Setting up Your Research Laboratory

One of the best ways to get the most out of your work is to set up your research laboratory as efficiently as possible. If you’re about to have your own laboratory for the first time, or perhaps are wondering how to set up your latest lab more efficiently than your previous ones, these suggestions just might put you on the right track.

Make Sure You Have Everything

Create an inventory of your equipment, chemicals and so forth and update it regularly so you never find yourself missing anything. If you find yourself short low on stock, you’ll likely be able to replenish missing things easily with your institute’s help and even rent out things you won’t need long-term. Alternately, you could buy your missing product(s) yourself, e.g. by typing in buy sarms online (or whatever you need) into a search engine to find a reputable store carrying the item.

Everything Has A Home

The key to not misplacing anything is to designate a specific place to put it in. Find the best ordering system for you and group things based on what sections of the lab they’ll be used the most. If you don’t have them already, invest in cupboards, containers and shelves. Labeling your products, as well as where they are stored, can diminish confusion drastically.

Give Areas of the Lab Specific Designations

Doing everything in the same spot can get messy, not to mention dangerous. First, determine all the activities that will take place in your lab and then choose specific areas where they’ll be carried out. If you’re working with multiple lab technicians, as will often be the case, don’t just give them specific tasks, but also defined areas where they will carry their tasks out.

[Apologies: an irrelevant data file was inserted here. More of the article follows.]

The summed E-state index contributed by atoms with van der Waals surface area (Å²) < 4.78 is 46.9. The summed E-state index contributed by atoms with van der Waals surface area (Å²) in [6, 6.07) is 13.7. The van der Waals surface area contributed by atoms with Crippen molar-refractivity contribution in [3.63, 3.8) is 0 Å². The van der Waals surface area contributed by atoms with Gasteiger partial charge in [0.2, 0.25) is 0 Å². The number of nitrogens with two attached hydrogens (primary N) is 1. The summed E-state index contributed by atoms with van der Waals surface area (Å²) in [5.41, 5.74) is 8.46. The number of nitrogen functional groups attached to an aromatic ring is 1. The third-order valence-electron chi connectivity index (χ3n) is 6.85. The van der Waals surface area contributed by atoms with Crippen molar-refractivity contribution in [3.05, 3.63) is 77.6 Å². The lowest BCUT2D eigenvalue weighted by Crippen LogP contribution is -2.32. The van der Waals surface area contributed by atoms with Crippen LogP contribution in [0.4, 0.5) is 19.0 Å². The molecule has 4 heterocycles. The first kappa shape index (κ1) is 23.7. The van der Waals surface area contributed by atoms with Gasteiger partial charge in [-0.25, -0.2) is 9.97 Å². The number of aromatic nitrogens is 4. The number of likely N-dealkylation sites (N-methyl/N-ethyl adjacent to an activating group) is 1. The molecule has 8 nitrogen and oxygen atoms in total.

Get All Your Training and Authorizations in Order

Do you plan to work with radiation? Then you may need a Radiation Use Authorization. Working with chemicals instead (or also)? You’ll likely need HWP and spill response training. Virtually every kind of scientific pursuit in a laboratory will require permits, instruction and paperwork, so once you’ve decided how to use your lab (a list always helps), look up the requirements for each activity. Remember, they can vary by state!

Try a Lab Management Course

If you really want to learn the ins and outs of perfect laboratory management (or close to it, anyway), there are a plethora of courses you can take. It’s fairly common for lab-management courses to be offered on university campuses: though often short (some can last a single day, some closer to a week), they are often completely hands-on, allowing you to discover the minutiae of lab management firsthand. There are also many online courses available, if that’s your preference, e.g. from reputable organizations like the AACC.

Try using this article as a checklist of sorts while preparing your laboratory. It can help you stay focused during the process and may even help you set things up in a more efficient way than you might have otherwise.